We talk to Joshua Mills about his new game, Rocky Road a la Mode. For 2-4 players, in Rocky Road, players … “Get in the driver seat and feel what it’s like to live the life of a sweet treat trucker! Stock up your truck, attract customers, and serve a hefty scoop of tasty frozen delight! The best truckers get to know their customers’ favorite selections so that they can always meet demand and gain an edge over the competition in the battle to claim the hottest locations. You’ll see the business of icy entrepreneurship is no day at the beach. Buckle up, turn on the loudspeaker, and take to the rocky road…with ice cream!”
Josh, could you share a little with us about yourself and what got you into tabletop gaming?
Josh: I live in Durham, NC and once got a hammer stuck in my head. I’ve worked in the video game industry for the past decade doing stints at Epic, Relevant Game and Insomniac Games. I have always been interested in games in all their forms. I remember designing a gambling game in daycare and running the table. My sister-in-law introduced me to Catan and I immediately started thinking of table top game designs. I somehow found out about a 54 card game challenge put on by Dice Hate Me. I spent the whole X-mas break designing and haven’t stopped.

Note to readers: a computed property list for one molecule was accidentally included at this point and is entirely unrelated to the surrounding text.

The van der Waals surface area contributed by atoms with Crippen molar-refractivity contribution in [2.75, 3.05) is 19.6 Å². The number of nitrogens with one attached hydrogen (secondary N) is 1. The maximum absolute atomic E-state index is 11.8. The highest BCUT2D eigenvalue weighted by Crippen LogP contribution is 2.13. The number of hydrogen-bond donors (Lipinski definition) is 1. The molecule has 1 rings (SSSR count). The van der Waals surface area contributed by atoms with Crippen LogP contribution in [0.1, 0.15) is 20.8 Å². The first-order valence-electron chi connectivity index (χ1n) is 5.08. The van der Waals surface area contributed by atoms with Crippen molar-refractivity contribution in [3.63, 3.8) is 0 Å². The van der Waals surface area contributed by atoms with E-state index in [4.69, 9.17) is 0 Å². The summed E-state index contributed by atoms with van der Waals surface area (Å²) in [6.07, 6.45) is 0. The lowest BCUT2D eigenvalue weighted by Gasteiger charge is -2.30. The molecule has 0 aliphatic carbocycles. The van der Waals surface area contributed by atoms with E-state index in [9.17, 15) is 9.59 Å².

What are some games that are hitting your table lately?
Josh: I have been on an Alexander Pfister kick lately getting Oh My Goods and Isle of Sky to the table often. I just recently played Mombassa for the first time and it won’t be the last. Takenoko (the panda game) always seems to get on the table as well.
When adding to your collection, what do you look for in a game?
Josh: I have slowed down a bit recently but I look for a compelling element be it theme, new mechanic, or pretty art. A lot of times when I have an idea for a game I’ll seek out games with similar concepts to see how the designer approached them.
Your game, Rocky Road a la Mode, is currently on Kickstarter. Could you tell us a little bit about what type of game it is and give us an overview on how it is played?